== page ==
Faced with the challenge of balancing benefits to adult passengers while minimizing risk to child occupants, the National Highway Traffic Safety Administration (NHTSA) initiated a 2-pronged response of education and regulation. First, the NHTSA, joined by national organizations such as the National Safety Council, Athe Air Bag and Seat Belt Safety Campaign, the American Academy of Pediatrics, the American College of Emergency Physicians, and the American Medical Association, recommended that all child passengers younger than 13 years sit in the rear seats of vehicles. Second, in 1997, the NHTSA enacted a substantial regulatory change to Federal Motor Vehicle Safety Standard 208, which provided automakers a choice between certifying frontal crash performance for unbelted adults by either rigid barrier tests or sled tests.9 This change in the standard, in many cases, resulted in the redesign of frontal air bags to reduce the force with which they deploy.10 These new air bags are generally referred to as “second-generation air bags.”

Child exposure to passenger air bags remains a persistent public health problem. Despite the rear seat recommendation, many children—1 of every 8 children in crashes8—continue to sit in the right front seat of passenger air bag–equipped vehicles. As the number of passenger air bag–equipped vehicles on the roadways continues to rise, the actual number of children exposed to a deploying passenger air bag concurrently increases. In early 1999, 73 of every 10 000 children in crashes were exposed to an air bag deployment. By the end of 2002, this figure rose to 148 per 10 000 children in crashes.11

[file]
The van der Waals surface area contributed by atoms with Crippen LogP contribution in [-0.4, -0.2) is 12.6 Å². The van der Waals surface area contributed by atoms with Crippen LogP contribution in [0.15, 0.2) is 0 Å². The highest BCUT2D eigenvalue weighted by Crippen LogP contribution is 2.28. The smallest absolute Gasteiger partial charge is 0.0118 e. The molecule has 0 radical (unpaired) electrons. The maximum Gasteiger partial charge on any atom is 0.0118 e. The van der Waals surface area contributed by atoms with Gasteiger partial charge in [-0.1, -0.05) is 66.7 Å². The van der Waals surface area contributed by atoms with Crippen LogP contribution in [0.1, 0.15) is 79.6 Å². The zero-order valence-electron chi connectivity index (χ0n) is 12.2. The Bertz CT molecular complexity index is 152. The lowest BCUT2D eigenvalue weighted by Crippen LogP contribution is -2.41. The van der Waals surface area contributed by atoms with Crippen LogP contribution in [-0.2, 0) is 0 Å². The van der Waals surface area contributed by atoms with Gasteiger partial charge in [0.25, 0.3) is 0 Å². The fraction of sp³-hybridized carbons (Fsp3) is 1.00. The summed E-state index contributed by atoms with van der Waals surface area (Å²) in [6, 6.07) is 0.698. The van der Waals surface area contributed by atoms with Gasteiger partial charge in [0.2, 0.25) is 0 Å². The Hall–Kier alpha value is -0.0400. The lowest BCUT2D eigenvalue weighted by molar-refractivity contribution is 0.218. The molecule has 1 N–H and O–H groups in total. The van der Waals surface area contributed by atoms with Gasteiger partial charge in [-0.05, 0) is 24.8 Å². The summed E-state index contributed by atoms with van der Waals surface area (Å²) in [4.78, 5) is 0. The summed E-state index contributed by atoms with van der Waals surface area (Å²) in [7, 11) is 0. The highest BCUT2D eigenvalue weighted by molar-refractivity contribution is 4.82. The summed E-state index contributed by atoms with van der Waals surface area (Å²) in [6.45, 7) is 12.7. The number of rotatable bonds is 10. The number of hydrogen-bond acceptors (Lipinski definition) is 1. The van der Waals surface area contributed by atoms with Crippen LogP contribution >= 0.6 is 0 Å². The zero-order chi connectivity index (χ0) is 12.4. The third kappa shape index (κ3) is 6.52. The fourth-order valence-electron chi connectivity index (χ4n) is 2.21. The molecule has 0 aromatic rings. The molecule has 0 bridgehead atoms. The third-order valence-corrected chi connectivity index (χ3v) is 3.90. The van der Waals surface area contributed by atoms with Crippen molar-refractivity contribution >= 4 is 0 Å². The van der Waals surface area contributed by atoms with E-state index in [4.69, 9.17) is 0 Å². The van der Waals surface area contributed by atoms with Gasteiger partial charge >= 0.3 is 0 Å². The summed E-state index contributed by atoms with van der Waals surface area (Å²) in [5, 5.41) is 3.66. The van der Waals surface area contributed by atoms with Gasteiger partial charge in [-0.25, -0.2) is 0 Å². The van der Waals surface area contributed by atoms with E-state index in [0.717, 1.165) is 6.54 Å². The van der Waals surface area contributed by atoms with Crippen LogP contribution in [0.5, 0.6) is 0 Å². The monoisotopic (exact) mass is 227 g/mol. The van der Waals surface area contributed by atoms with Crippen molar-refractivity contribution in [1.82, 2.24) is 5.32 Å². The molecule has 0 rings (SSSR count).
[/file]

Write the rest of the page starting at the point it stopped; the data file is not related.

To date several studies have examined the influence of the new air bag technology on adult drivers and passengers. Studies using the National Automotive Sampling System, a probability sample of police-reported crashes in the United States,12,13 and a trauma center–based surveillance system14 suggested protection to adults in high-speed crashes. As of July 2004, the NHTSA reported that second-generation air bags had resulted in substantially fewer child fatalities than earlier designs,15 but, to our knowledge, no studies have measured the effect of air bag redesign on a large sample of child passengers, nor have any studies examined the effect of second-generation air bags on the risk of nonfatal injuries. Therefore, the objective of this study was to estimate the risk of serious nonfatal injuries in frontal crashes among belted children in the front seat of vehicles in which second-generation passenger air bags deployed, compared with that of belted children in the front seat of vehicles in which first-generation passenger air bags deployed.


Data were collected from December 1, 1998, through November 30, 2002. A description of the study methods has been published previously.16 The project consists of a large-scale, child-specific crash surveillance system: insurance claims from State Farm Insurance Co, Bloomington, Ill, function as the source of subjects, with telephone interview and on-site crash investigations serving as the primary sources of data.